We're redefining health on The Takeaway with our DIY Check Up series. We'll ask what "healthy" means in America these days. Is it about your quality of life, managing chronic conditions, maintaining a certain weight or diet and exercise? We'll set priorities and pull apart the health myths that may be turning you off to the very notion of being healthy.
We're nearing the end of our DIY Check-up series. We've talked about everything from how to live a healthy life to how to find the perfect doctor. And now we want your suggestions: What do you need to know to take charge of your own health? How much TV you should watch? How many hours a week you should work? Let us know and we'll put the questions to Newsweek health reporter Kate Dailey.
According to the National Institutes of Health, nearly 40 percent of Americans use some form of medicine deemed "alternative" or "complimentary" to established medicine. We discuss four popular forms: acupuncture, chiropractics, osteopathy and homeopathy.
We have long been aware that there is some connection between having strong friendships and being in good health. But a new study shows that social connections are fundamentally important to our well-being. In fact, not having many strong relationships can be as bad for your health as smoking… and even worse than not exercising. What is a "healthy" social life for you? How many friends and relationships are enough for you?
For most Americans, getting eight hours of sleep a night tends to fall into the same category as flossing and wearing sunscreen: We know it's a good idea, and we feel vaguely guilty when called on it ... but we still don't tend to do it. (A recent study found nearly one in five adults feels moderately to excessively sleepy during daylight hours, which is one sign we're not getting enough sleep at night.)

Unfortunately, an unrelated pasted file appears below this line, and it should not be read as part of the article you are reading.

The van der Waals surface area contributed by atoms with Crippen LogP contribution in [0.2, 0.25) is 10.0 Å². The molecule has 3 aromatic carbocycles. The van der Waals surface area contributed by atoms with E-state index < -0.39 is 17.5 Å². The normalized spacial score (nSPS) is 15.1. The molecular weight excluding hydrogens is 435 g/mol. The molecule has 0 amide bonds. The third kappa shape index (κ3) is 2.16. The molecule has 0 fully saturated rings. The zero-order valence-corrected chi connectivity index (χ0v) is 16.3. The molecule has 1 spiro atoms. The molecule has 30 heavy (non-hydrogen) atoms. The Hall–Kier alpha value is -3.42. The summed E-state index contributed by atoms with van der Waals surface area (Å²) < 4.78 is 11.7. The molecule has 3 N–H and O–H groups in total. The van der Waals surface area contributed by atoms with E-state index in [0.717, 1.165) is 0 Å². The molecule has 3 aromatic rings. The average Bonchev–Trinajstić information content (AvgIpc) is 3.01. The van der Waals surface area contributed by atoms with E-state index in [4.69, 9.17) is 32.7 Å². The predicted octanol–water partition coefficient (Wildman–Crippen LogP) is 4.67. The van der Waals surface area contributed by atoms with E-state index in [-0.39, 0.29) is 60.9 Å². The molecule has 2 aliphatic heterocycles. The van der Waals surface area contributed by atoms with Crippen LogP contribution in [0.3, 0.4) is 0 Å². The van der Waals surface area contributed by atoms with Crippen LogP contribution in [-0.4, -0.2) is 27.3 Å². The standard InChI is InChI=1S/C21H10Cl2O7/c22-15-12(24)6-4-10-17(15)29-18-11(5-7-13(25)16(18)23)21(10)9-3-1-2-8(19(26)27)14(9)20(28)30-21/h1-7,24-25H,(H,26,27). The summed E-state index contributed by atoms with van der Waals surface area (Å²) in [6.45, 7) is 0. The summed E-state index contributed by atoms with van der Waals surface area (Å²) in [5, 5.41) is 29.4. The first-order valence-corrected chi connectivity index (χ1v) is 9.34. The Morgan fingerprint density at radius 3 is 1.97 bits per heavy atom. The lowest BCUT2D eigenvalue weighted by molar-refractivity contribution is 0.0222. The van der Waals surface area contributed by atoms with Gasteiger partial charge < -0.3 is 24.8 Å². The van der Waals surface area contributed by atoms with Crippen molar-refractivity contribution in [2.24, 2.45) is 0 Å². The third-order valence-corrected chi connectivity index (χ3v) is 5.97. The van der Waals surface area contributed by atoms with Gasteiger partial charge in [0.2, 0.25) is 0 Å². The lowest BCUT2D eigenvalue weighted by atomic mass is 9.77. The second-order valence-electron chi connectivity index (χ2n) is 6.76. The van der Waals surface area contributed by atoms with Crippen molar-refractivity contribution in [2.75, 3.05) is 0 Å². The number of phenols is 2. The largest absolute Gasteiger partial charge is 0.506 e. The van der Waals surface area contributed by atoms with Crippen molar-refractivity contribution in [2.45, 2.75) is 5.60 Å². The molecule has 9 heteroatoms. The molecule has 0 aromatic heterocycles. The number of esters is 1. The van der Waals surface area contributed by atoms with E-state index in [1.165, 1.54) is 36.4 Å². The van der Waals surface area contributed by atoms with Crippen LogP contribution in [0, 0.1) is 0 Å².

Our sleep and our health are closely related. Do you get enough sleep, most nights? How do you cope when you don't? How important do you find a good night's sleep?
50 million Americans will suffer from a mental health issue this year. But only a quarter of them will seek treatment from a mental health professional. And one in three mental health consumers in the United States report being turned down for a job once their psychiatric status became known.
Share your story: How do you maintain your peace of mind? Have you been able to find good therapy for mental health issues?
There's no shortage of trendy health fads like the "master cleanse," Acai remedies, vitamins and spring waters, but are any of these actually good for you? Newsweek health reporter Kate Dailey sheds light on what works and what trends you should avoid.
Do you have questions about a health fad? Let us know and Kate will answer your questions later this week.
Some 80,000 chemicals are on the market and immediately available to Americans; many of these chemicals are manufactured for use in our daily lives, including as food additives. According to a recent report released by President Obama's Cancer Panel, we should at least be "concerned" about the issue of carcinogens in the environment we live in. But what exactly should we worry about, and how can we reduce our exposure?